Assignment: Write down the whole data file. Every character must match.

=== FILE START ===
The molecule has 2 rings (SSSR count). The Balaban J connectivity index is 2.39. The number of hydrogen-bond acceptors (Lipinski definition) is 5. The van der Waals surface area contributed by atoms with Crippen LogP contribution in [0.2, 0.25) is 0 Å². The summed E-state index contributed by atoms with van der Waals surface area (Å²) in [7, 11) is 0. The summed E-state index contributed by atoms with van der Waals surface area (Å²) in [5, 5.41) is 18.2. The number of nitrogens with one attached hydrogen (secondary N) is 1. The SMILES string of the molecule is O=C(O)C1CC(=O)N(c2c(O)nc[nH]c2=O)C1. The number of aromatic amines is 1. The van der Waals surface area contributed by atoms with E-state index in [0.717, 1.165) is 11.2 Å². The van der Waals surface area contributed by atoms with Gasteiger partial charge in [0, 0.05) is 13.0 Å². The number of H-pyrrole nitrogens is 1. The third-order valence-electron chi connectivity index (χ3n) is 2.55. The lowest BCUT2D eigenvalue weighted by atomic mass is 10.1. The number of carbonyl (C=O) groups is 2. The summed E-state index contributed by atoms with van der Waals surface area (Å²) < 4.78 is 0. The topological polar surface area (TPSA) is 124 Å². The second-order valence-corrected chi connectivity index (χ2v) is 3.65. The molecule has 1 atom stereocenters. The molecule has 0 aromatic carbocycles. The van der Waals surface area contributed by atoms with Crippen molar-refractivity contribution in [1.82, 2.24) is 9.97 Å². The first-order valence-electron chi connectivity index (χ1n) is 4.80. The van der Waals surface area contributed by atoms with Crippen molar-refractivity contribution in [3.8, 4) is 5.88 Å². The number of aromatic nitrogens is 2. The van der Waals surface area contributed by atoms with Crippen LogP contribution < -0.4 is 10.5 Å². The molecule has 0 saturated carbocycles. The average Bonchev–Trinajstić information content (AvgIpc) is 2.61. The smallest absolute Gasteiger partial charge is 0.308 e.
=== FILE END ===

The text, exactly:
The molecule has 2 rings (SSSR count). The Balaban J connectivity index is 2.39. The number of hydrogen-bond acceptors (Lipinski definition) is 5. The van der Waals surface area contributed by atoms with Crippen LogP contribution in [0.2, 0.25) is 0 Å². The summed E-state index contributed by atoms with van der Waals surface area (Å²) in [7, 11) is 0. The summed E-state index contributed by atoms with van der Waals surface area (Å²) in [5, 5.41) is 18.2. The number of nitrogens with one attached hydrogen (secondary N) is 1. The SMILES string of the molecule is O=C(O)C1CC(=O)N(c2c(O)nc[nH]c2=O)C1. The number of aromatic amines is 1. The van der Waals surface area contributed by atoms with E-state index in [0.717, 1.165) is 11.2 Å². The van der Waals surface area contributed by atoms with Gasteiger partial charge in [0, 0.05) is 13.0 Å². The number of H-pyrrole nitrogens is 1. The third-order valence-electron chi connectivity index (χ3n) is 2.55. The lowest BCUT2D eigenvalue weighted by atomic mass is 10.1. The number of carbonyl (C=O) groups is 2. The summed E-state index contributed by atoms with van der Waals surface area (Å²) < 4.78 is 0. The topological polar surface area (TPSA) is 124 Å². The second-order valence-corrected chi connectivity index (χ2v) is 3.65. The molecule has 1 atom stereocenters. The molecule has 0 aromatic carbocycles. The van der Waals surface area contributed by atoms with Crippen molar-refractivity contribution in [1.82, 2.24) is 9.97 Å². The first-order valence-electron chi connectivity index (χ1n) is 4.80. The van der Waals surface area contributed by atoms with Crippen molar-refractivity contribution in [3.8, 4) is 5.88 Å². The number of aromatic nitrogens is 2. The van der Waals surface area contributed by atoms with Crippen LogP contribution < -0.4 is 10.5 Å². The molecule has 0 saturated carbocycles. The average Bonchev–Trinajstić information content (AvgIpc) is 2.61. The smallest absolute Gasteiger partial charge is 0.308 e.